Herta Müller, winner of the 2009 Nobel Prize in Literature, was cited for her frank depictions of ‘the landscape of the dispossessed’. Lindsay Parnell argues that, whilst her novels are rooted in the experiences of Romania’s German-speaking minority, she seeks to give voice to those trapped and silenced by totalitarian regimes.
Born in Romania and part of the German-speaking minority, Müller is particularly noted for her daring portrayals of the brutality and carnage of Nicolae Ceauşescu’s oppressive communist reign. Under Ceauşescu’s regime many Romanian-Germans, including Müller’s mother, were deported to perform forced labour in the Soviet Union. Müller’s literary debut came at the age of 29 in 1982 with her volume of short fiction titled Niederungen (Nadirs). These stories were rooted in her experience growing up within the Banat-Swabian community that was culturally German. This collection of short stories dissected life within that small, introverted community, and touched on certain themes that Müller would revisit over her career.
Like other writers under Ceausescu, Müller’s works were subject to state censorship. Müller became associated with the ‘Aktionsgruppe Banat,’ an organization of writers who fought for greater freedom of speech. The Land of Green Plums, narrated by a German-speaking woman, tells the story of four dissident writers struggling to live in an authoritarian state and regularly harassed by the official Securitate. Even those who manage to flee to Germany, find themselves culturally unmoored and disillusioned by the skepticism with which the Germans receive them. The sense of distrust and fear that pervades society is underscored by the character of Tereza who betrays the narrator. In an interview, Müller stated that this character is based on her best friend who she wrote about because ‘she died young, and because she had betrayed me, and because I had to despise her and could not stop loving her’.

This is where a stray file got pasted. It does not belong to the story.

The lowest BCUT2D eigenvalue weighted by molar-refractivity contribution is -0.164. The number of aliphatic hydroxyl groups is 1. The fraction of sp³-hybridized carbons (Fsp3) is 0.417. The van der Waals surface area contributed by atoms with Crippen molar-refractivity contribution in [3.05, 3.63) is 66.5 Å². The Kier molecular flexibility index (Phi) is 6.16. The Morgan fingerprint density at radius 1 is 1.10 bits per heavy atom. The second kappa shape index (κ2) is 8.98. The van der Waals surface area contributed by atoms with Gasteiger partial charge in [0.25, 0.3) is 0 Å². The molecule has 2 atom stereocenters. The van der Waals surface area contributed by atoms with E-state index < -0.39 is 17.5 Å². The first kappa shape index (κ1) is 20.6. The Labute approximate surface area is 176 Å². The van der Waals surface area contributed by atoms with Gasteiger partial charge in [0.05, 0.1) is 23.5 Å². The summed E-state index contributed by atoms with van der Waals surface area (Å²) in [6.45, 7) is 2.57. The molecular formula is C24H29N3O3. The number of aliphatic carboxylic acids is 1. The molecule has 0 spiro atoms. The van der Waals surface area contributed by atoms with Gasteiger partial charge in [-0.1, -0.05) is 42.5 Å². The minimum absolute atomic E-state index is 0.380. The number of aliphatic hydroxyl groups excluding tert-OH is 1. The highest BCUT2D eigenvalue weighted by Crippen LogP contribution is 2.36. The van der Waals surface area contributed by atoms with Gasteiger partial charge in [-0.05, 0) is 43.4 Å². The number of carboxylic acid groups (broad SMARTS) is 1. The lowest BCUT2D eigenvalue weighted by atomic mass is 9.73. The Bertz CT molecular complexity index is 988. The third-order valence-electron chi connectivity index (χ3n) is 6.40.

Upon relocating to then-West Germany in 1987, Müller became a highly regarded academic pursuing teaching and lecturing at various German universities and abroad. Shortly after she began her teaching posts, Müller published her critically acclaimed novel The Passport. Published in 1986, The Passport, tells the story of a poor German-speaking miner in communist Romania seeking to relocate to West Germany.
Müller’s latest work, which was published in 2009, the same year she was awarded the Nobel Prize, is entitled Atemschaukel (The Hunger Angel). Like her other novels, the story centers on the suffering in Romania under communism. Through this work, Müller draws attention to the deportation and forced labour imposed on Romanian-Germans under the Stalinist regime, an experience that her mother had witnessed firsthand.
Whereas Müller’s distinctive prose and world view are shaped by the “silence and suppression that taught [her] to write,” through her deeply personal literature, she provides us with ‘words that grip us deeply and directly – in silence and beyond silence’ that reveals “what happens in us and around us when values become derailed.”
Watch a Nobel Prize in Literature 2009 documentary about Herta Müller below. See more Nobel Prize Documentaries on the Nobel Prize Youtube Channel: